House of the Cultures of the World
The Haus der Kulturen der Welt (House of the Cultures of the World) is an arts venue, exhibition and cultural centre in the Tiergarten area and one of Berlin's major landmarks.
The Haus der Kulturen der Welt (House of the Cultures of the World) is an arts venue, exhibition and cultural centre which has been operating since 1989. Situated in the Tiergarten area, between the park's green meadows and the banks of the Spree, its varied all-year-round programme includes exhibitions, talks, lectures and seminars, concerts and festivals. Its mission is to bring to Berliners an authentic, consistent fare of challenging, contemporary art and culture from around the world.
The building was given as an American gift to former West Berlin
Formerly known as Kongresshalle (Congress Hall) the HKW is a well-known, easily spottable Berlin landmark, largely because of the extravagance of its roof structure. In 1957 Interbau, an architecture exhibition brought international talent and new architectural visions to West Berlin. The Congress House, given as an American gift to West Berlin, was US architect Hugh Stubbins' contribution to the exhibition and was regarded as a technically revolutionary as well as creatively brilliant achievement. Its highly original parabolic roof was nicknamed – and known ever since - as the "Pregnant Oyster". Titanic in its originality, the technological possibilities at the time were not up to the vision and the roof collapsed in 1980.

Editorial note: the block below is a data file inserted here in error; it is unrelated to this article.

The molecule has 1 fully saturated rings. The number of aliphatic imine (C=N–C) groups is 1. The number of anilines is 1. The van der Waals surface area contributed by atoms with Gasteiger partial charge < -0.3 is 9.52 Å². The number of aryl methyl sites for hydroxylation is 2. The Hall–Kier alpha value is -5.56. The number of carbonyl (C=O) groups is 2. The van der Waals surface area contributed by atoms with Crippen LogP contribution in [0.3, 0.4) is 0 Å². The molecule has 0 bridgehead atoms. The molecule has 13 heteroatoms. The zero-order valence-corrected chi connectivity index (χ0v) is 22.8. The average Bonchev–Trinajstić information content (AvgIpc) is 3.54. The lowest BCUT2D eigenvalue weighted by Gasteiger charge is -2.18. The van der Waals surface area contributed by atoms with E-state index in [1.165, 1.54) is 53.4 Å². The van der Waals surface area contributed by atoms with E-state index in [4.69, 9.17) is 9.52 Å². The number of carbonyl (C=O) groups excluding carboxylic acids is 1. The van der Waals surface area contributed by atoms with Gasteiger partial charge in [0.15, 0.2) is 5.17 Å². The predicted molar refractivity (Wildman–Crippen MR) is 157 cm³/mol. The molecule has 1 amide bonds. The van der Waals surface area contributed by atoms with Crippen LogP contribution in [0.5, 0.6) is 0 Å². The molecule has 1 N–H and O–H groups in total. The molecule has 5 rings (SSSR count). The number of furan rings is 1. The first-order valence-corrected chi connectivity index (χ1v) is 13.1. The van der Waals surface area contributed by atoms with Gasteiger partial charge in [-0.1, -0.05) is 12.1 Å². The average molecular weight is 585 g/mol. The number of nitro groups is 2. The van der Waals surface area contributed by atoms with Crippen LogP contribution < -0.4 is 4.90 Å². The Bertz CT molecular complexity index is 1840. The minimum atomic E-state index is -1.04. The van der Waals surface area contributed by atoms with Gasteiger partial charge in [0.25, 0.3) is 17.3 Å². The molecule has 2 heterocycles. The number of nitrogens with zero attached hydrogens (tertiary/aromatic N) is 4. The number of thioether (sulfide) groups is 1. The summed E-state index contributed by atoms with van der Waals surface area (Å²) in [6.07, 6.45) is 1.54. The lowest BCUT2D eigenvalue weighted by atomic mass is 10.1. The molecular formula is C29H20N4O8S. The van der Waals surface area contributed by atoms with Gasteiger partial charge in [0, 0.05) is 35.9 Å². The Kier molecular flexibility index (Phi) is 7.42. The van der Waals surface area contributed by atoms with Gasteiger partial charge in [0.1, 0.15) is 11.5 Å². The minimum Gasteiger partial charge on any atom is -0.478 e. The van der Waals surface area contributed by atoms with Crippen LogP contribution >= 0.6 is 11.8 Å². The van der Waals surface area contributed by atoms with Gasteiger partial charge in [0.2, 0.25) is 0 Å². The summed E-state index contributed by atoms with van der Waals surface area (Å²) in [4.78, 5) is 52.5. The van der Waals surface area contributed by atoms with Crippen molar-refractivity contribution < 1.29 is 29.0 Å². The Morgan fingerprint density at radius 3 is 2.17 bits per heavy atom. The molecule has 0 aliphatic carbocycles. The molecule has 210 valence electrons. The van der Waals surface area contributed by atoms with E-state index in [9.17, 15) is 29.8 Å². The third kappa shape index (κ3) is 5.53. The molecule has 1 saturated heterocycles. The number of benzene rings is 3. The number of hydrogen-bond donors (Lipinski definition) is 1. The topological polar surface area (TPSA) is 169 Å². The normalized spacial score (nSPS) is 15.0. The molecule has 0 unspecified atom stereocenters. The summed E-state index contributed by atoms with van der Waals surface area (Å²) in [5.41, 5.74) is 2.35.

Photo Gallery (in German):
Haus der Kulturen der Welt is a film screening venue during the Berlinale
The roof is supported by steel anchors at two points. Three levels accommodate a large reception hall, a cafeteria, a 400 seat theatre auditorium and additional rooms where seminars and talks take place. A huge auditorium seating 1250, has state-of-the art projection facilities and is a film screening venue during the International Film Festival Berlinale each February.
Henry Moore sculpture and Carillon at Haus der Kulturen der Welt
Not to be missed is Henry Moore's sculpture "Divided Oval: Butterfly" which sits in the large artificial pond between the centre's main entrance lobby and the Tiergarten across the road. The Carillon nearby – the largest in Europe, plays computerized concerts daily at 12.00 noon and 6.00 pm from a 68-bell ensemble.
In the warmer months the two-storey restaurant on the river Spree, which meanders through the city, provides an ideal, shaded resting-spot to snack and relax by the waterside while watching the tour boats floating past.
Haus der Kulturen der Welt Information
- +49 (0)30 - 39 78 71 75
- Opening Hours
- Daily 10–19
Exhibitions: Wed – Mon 11–19
- Admission Fee
- depends on exhibition
- Hugh A. Stubbins, Werner Düttmann, Franz Mocken
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Last edited: 19 November 2015